Ragner Locker Ransomware using Virtual Machines to evade detection
Hackers are using an innovative new method to deploy Ransomware to their victims and avoid detection. By utilising the virtual machine capabilities built into modern desktop & server operating systems, they are able to access files on the host machine to encrypt them. Read more below.
What is Ransomware?
So by now you should have all heard of Ransomware, but to recap, this is a particular type of Malware (Malicious Software) which hackers use to extract money from their victims. This is typically done by encrypting all of the businesses files making them unusable, then asking the business for a ransom payment if they want to gain access to their files again.
Ransomware techniques actually date back as far as 1989 but there was a rise of modern attacks back in 2013 with a strain called Cryptolocker. This set about a new era of Cyber Criminals extracting money, usually through cryptocurrency payments such as Bitcoin.
Once infected, a computer or server on the business network would typically go through every file it can see on mapped network drives and even cloud storage, encrypt the file with a password only the attacker knows and then reveal the damage done at the end of the process to advise how you should make payment. A screen such as this would confirm that you’ve been attacked:
How damaging is Ransomware?
Heard of Travelex? Well they’re probably a good example as to how costly and damaging Ransomware can be to a business. In 2019 when they suffered a security breach and a Ransomware attack it cost their parent group Finablr in excess of £25m and has put the business on the brink of collapse.
What's new about this latest Ransomware threat?
Well since 2013, anti-malware and security vendors have been in a constant battle to try and stop Ransomware from infecting computers. Ransomware is one of the most devastating pieces of malware due to the incredible amount of damage and disruption it causes to businesses. Although the combined effort to try and detect and block these threats have gained some weight, the attackers are always one step ahead.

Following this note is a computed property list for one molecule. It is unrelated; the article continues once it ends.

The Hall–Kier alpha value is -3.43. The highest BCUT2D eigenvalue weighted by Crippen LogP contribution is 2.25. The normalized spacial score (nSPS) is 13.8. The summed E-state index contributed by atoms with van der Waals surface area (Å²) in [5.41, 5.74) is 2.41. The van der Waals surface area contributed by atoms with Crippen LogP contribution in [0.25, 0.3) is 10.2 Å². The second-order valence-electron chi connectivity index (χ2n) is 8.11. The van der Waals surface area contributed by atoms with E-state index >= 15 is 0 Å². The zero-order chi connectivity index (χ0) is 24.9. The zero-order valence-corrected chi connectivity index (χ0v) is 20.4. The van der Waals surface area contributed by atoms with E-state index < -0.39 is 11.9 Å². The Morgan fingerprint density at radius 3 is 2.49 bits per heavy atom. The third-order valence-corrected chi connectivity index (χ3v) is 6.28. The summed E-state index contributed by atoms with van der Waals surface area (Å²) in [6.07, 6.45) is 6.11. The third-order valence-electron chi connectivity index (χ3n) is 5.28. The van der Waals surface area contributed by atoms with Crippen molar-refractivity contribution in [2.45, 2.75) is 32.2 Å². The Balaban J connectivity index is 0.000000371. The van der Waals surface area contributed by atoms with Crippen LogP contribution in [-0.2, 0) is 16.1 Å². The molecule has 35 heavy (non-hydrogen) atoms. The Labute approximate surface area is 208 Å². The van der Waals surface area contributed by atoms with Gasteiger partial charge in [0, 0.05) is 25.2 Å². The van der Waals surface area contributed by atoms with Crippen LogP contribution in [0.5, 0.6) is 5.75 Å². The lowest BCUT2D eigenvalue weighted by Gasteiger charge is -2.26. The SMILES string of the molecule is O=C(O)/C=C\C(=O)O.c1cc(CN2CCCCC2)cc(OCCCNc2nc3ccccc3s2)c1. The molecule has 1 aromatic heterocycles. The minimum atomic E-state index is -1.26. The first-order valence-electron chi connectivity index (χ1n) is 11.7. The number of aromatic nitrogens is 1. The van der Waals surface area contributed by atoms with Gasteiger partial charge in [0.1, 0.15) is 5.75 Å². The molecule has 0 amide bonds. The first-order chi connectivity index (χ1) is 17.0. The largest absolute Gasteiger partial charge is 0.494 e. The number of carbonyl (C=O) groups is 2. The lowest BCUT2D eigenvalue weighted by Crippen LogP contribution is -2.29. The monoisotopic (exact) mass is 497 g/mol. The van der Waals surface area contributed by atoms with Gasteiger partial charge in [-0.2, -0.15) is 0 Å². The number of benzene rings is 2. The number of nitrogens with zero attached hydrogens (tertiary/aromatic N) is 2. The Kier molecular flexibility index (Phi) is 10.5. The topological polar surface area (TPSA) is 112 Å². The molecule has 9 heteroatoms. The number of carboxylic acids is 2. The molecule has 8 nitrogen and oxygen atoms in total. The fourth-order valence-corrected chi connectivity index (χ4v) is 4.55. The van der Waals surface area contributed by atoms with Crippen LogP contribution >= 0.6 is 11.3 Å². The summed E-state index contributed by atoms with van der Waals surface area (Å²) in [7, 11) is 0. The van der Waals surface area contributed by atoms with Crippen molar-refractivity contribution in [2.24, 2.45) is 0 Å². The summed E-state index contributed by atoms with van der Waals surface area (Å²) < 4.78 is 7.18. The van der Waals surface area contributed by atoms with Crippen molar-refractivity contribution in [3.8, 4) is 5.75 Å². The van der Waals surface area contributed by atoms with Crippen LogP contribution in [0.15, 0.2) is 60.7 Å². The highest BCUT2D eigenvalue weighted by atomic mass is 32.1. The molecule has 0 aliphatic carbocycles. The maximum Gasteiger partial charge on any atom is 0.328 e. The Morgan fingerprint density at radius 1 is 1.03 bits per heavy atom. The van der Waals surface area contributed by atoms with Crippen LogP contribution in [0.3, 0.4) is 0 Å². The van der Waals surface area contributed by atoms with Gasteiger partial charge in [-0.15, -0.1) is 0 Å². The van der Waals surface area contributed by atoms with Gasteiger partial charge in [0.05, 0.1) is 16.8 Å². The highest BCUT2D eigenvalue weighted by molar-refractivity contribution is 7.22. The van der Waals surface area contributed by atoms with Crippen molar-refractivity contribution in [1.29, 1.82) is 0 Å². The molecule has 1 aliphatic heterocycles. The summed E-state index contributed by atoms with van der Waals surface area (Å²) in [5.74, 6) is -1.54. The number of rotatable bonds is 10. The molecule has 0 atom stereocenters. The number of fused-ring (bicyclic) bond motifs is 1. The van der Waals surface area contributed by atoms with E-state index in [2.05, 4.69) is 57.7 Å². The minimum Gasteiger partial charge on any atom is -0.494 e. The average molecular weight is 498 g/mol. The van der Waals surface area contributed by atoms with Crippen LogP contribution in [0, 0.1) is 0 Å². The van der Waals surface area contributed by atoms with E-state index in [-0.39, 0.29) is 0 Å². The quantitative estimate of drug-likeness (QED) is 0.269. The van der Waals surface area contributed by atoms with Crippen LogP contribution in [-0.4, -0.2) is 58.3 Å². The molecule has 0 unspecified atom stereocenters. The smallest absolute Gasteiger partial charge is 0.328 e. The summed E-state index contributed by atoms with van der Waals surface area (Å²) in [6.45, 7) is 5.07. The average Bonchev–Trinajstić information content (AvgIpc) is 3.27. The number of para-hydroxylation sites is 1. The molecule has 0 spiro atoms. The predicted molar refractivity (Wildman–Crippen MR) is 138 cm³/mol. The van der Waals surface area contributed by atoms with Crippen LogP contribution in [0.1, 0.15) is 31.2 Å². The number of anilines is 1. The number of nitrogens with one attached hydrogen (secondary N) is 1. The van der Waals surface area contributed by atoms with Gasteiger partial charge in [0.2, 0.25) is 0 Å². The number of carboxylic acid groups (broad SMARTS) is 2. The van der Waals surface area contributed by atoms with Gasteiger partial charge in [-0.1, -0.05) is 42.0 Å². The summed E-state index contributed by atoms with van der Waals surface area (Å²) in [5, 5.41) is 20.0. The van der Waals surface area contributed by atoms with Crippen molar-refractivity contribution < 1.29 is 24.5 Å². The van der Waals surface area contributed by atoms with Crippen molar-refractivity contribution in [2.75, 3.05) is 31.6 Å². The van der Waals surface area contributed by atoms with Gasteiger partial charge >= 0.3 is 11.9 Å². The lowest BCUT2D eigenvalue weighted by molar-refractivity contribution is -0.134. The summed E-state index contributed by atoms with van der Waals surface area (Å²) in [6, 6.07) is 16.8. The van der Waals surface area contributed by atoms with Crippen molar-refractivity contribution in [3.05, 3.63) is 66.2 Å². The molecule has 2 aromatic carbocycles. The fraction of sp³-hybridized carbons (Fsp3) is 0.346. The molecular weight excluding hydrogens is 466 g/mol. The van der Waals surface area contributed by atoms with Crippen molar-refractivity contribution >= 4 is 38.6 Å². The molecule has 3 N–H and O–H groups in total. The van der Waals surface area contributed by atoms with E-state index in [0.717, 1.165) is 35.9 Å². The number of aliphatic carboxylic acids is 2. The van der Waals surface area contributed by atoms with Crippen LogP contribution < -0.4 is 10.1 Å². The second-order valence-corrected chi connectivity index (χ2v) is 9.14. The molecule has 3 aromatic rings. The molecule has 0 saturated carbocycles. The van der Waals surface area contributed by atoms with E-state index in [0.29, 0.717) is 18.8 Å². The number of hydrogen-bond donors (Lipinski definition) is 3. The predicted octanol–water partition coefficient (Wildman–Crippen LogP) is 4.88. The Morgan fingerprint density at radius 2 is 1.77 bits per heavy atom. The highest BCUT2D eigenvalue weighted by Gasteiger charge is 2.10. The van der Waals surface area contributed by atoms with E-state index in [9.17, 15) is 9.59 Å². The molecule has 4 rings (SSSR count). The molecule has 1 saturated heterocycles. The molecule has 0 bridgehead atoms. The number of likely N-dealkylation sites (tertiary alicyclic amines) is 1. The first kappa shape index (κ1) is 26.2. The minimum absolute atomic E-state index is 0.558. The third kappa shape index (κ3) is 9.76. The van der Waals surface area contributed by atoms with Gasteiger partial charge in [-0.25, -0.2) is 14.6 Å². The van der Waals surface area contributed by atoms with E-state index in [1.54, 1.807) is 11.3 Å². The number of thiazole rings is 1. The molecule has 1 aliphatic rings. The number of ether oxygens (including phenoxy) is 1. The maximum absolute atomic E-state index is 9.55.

Lots of modern anti-malware software use something called behavioural analysis to try and detect these advanced threats. Instead of just looking at the file which is being run and determining whether the file looks bad, it also looks at what the computer is doing as a result of running the program or script. For example, if after running a file on your computer it suddenly starts scanning all files on your computer and network, making lots of very fast changes, this behaviour is suspicious. That’s what these modern security systems do, they look at the behaviour and block that rather than just looking at the file.
Because this has been more effective at blocking some of the hackers attempts to impart damage and subsequently earn their ransom fee, the hackers are using a new method.
Instead of trying to install the malicious software onto the victims computer or server, they are instead creating a virtual Windows XP machine on the system which has no security or protection on. From here the hacker can then scan its host system for files as well as the rest of the network, potentially bypassing any of the security systems working hard to keep you safe.
This is quite an advanced attack technique which has lots of potential pitfalls for the hacker. It requires that the system is capable of running a piece of software called VirtualBox and it has enough privileges to execute everything needed to perform the attack.
What can my business do to protect itself from Ransomware?
With anything in Cyber Security, you should use a layered approach to defending the business from threats. In the same way you could protect a physical building with layers such as:
- 24/7 monitoring
- Security Alarm
- Security Guard
With IT Security you should be utilising some or all of the following layers:
- Anti-Malware Software on all computers & servers
- Advanced mail filtering to detect and remove threats
- Advanced Firewalls with Intrusion Detection & Prevention systems at all network boundaries
- Update and patch management ensuring all hardware and software is fully up to date with the latest security releases
- Cyber Security Awareness training and Phishing Testing for all employees as standard
- A good backup and disaster recovery plan which is frequently tested
- Limit user permissions and privileges to the minimum required for them to do their job
- Two-Factor Authentication on any user accounts which are accessible from the internet
- Regular security testing to detect vulnerabilities
- Only use software which is current and fully supported by the vendor
- Restrict or disable the use of USB Hard Drives or Pen Drives used on company equipment
This list is not exhaustive but gives an idea of the common things you should be doing in your business. If you would like to review the security techniques being used within your organisation, you can speak to one of our Certified Ethical Hackers who understand these issues.
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